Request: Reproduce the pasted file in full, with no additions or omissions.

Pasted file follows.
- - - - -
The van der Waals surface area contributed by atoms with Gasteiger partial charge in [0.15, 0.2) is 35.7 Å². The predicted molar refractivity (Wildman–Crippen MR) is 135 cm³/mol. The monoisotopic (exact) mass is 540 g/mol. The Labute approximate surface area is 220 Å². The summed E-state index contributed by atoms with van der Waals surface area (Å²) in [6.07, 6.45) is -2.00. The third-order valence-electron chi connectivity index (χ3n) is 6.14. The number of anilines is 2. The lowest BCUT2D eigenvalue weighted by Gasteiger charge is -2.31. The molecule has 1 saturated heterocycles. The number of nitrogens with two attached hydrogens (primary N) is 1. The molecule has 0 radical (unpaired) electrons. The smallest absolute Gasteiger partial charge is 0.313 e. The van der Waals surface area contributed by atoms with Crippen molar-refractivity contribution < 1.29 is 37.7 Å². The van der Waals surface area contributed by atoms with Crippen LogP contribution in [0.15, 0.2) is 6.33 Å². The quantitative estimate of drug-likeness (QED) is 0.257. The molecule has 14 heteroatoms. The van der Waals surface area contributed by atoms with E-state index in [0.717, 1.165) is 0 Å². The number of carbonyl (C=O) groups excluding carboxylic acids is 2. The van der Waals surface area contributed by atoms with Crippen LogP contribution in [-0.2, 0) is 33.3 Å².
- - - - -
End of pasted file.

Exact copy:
The van der Waals surface area contributed by atoms with Gasteiger partial charge in [0.15, 0.2) is 35.7 Å². The predicted molar refractivity (Wildman–Crippen MR) is 135 cm³/mol. The monoisotopic (exact) mass is 540 g/mol. The Labute approximate surface area is 220 Å². The summed E-state index contributed by atoms with van der Waals surface area (Å²) in [6.07, 6.45) is -2.00. The third-order valence-electron chi connectivity index (χ3n) is 6.14. The number of anilines is 2. The lowest BCUT2D eigenvalue weighted by Gasteiger charge is -2.31. The molecule has 1 saturated heterocycles. The number of nitrogens with two attached hydrogens (primary N) is 1. The molecule has 0 radical (unpaired) electrons. The smallest absolute Gasteiger partial charge is 0.313 e. The van der Waals surface area contributed by atoms with Crippen molar-refractivity contribution < 1.29 is 37.7 Å². The van der Waals surface area contributed by atoms with Crippen LogP contribution in [0.15, 0.2) is 6.33 Å². The quantitative estimate of drug-likeness (QED) is 0.257. The molecule has 14 heteroatoms. The van der Waals surface area contributed by atoms with E-state index in [0.717, 1.165) is 0 Å². The number of carbonyl (C=O) groups excluding carboxylic acids is 2. The van der Waals surface area contributed by atoms with Crippen LogP contribution in [-0.2, 0) is 33.3 Å².